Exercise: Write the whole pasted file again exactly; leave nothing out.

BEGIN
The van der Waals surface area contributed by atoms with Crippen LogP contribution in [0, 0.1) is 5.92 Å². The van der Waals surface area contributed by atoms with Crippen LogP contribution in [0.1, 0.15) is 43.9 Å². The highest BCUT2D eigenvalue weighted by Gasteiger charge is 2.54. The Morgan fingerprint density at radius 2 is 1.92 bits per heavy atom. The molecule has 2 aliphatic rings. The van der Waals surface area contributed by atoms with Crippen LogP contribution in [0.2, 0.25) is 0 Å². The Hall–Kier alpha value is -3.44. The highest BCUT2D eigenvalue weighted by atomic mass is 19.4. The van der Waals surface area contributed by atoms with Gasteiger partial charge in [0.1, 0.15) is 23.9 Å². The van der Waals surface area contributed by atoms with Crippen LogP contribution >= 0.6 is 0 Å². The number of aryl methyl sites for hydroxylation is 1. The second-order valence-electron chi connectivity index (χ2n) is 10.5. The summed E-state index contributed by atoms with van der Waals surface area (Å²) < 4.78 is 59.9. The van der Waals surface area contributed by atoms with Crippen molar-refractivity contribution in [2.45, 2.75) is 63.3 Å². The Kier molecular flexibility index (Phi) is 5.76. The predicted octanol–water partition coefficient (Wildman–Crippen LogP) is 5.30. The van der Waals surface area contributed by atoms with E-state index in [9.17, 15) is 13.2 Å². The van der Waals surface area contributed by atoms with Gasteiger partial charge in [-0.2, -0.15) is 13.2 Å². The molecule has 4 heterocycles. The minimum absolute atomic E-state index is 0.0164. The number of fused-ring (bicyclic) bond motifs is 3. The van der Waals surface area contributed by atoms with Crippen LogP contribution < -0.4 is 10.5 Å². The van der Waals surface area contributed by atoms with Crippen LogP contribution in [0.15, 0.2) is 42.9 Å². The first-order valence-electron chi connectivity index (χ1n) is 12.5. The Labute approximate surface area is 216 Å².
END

The van der Waals surface area contributed by atoms with Crippen LogP contribution in [0, 0.1) is 5.92 Å². The van der Waals surface area contributed by atoms with Crippen LogP contribution in [0.1, 0.15) is 43.9 Å². The highest BCUT2D eigenvalue weighted by Gasteiger charge is 2.54. The Morgan fingerprint density at radius 2 is 1.92 bits per heavy atom. The molecule has 2 aliphatic rings. The van der Waals surface area contributed by atoms with Crippen LogP contribution in [0.2, 0.25) is 0 Å². The Hall–Kier alpha value is -3.44. The highest BCUT2D eigenvalue weighted by atomic mass is 19.4. The van der Waals surface area contributed by atoms with Gasteiger partial charge in [0.1, 0.15) is 23.9 Å². The van der Waals surface area contributed by atoms with Crippen LogP contribution >= 0.6 is 0 Å². The number of aryl methyl sites for hydroxylation is 1. The second-order valence-electron chi connectivity index (χ2n) is 10.5. The summed E-state index contributed by atoms with van der Waals surface area (Å²) < 4.78 is 59.9. The van der Waals surface area contributed by atoms with Crippen molar-refractivity contribution in [2.45, 2.75) is 63.3 Å². The Kier molecular flexibility index (Phi) is 5.76. The predicted octanol–water partition coefficient (Wildman–Crippen LogP) is 5.30. The van der Waals surface area contributed by atoms with E-state index in [9.17, 15) is 13.2 Å². The van der Waals surface area contributed by atoms with Gasteiger partial charge in [-0.2, -0.15) is 13.2 Å². The molecule has 4 heterocycles. The minimum absolute atomic E-state index is 0.0164. The number of fused-ring (bicyclic) bond motifs is 3. The van der Waals surface area contributed by atoms with Crippen LogP contribution < -0.4 is 10.5 Å². The van der Waals surface area contributed by atoms with Crippen LogP contribution in [0.15, 0.2) is 42.9 Å². The first-order valence-electron chi connectivity index (χ1n) is 12.5. The Labute approximate surface area is 216 Å².